Using the Chart Control in an ASP.NET Page

The download available at the end of this article includes the complete source code for the Chart control, as well as a demo ASP.NET website. To use the skmControls2 controls in an ASP.NET website, copy the DLL to the website's Bin directory and then add the following @Register directive to the tops of the .aspx pages where you want to use the controls:

<%@ Register Assembly="skmControls2" Namespace="skmControls2.GoogleChart" TagPrefix="cc1" %>

(Alternatively, you can add this @Register directive in the Web.config file so that you do not need to add it to every ASP.NET page that uses the controls. See Tip/Trick: How to Register User Controls and Custom Controls in Web.config.)

Next, add the following markup to the page:

<cc1:Chart ID="MyChart" runat="server" />

You can now go to the Design view and see its properties, bind it to a data source control, and so on.

(You can also add the control to your Toolbox in Visual Studio by: right-clicking on the Toolbox; selecting Choose Items; going to the Browse tab; and browing to the skmControls2.dll assembly. Once added to the Toolbox you can add the Chart control to a page by dragging it from the Toolbox onto the page's Design surface or declarative markup portion.)

The demo for download at the end of this article includes three Chart control examples. Two of them (GoogleChartDemo.aspx and GoogleChartDemo2.aspx) use AccessDataSource controls to display category sales data from the Northwind database. The following screen shot shows is from GoogleChartDemo2.aspx. There are two TextBox controls in which the user can filter the dates. Upon entering dates and clicking the "Refresh Data" button the page shows the results in a GridView control as well as in the Chart control. This functionality is possible without having to write a single line of code!

The Chart control, in action.

Note that in the line chart the names of the categories overlap a bit. You could fix this by increasing the width of the chart or by formatting the category names so that they only include the first few letters. GoogleChartDemo.aspx shows how to programmatically format the chart's data in this fashion.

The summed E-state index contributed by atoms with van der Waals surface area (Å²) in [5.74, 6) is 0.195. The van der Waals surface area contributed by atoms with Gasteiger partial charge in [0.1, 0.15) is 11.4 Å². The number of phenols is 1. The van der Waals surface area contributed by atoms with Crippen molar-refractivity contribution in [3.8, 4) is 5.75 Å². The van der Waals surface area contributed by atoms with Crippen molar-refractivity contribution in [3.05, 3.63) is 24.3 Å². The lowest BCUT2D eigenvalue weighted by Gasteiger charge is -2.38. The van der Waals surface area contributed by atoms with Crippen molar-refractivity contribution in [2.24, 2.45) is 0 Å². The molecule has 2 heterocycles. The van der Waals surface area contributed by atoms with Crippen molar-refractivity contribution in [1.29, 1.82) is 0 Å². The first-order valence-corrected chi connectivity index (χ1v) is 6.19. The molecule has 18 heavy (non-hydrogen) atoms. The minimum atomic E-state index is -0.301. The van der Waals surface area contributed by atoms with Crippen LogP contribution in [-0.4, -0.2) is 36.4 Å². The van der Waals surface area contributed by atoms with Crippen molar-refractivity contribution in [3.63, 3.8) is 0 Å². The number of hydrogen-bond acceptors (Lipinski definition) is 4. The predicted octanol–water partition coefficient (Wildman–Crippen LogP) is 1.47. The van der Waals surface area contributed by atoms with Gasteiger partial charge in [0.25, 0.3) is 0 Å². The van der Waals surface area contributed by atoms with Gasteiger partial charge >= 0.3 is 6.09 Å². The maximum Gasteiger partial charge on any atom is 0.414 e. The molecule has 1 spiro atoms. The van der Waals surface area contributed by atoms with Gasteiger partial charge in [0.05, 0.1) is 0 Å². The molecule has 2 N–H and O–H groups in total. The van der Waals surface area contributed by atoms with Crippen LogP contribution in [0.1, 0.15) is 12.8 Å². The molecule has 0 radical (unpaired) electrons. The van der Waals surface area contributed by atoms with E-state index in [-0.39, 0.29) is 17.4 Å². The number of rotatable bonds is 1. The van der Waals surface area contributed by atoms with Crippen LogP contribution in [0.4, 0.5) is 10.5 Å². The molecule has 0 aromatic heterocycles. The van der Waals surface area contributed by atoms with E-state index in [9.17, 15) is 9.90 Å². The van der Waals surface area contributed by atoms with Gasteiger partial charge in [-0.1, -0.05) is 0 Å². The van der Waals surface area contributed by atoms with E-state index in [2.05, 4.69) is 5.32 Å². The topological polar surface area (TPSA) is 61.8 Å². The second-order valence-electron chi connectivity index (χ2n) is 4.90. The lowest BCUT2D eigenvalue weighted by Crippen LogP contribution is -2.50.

The third demo (GoogleChartDemo3.aspx) contains a chart whose data is constructed programmatically. In particular, this third demo enumerates the files in the web application's root directory and sums up the total file size for each unique file extension. It then displays this data in a pie chart. As you can see by the screen shot below, there are four unique file extensions - .aspx, .vb, .config, and .png - with .aspx files comprising more disk space than all of the other file types combined.

This pie chart shows the total file size by file type in the web application.


The Google Chart API offers a free and easy way to generate charts - simply craft an appropriately formatted URL, put it in the src attribute of an <img> element, and, voila, you have a chart on your web page. Unfortunately, there's a bit of work involved in constructing the querystring. Rather than having to memorize the assorted querystring parameters or toil writing code to generate that query, it would be easier to use a custom server control that did all that for us. The Chart control in the skmControls2 Library is such a control and, as we saw in this article, is can be used to generate simple charts using the Google Chart API.

Happy Programming!

  • By Scott Mitchell


  • Download the skmControls2 Library and Demo Application
  • Further Reading

  • Creating Charts with the Google Chart API
  • Google Chart API Homepage
  • A Crash Course on ASP.NET Control Development: Building Data-Bound Controls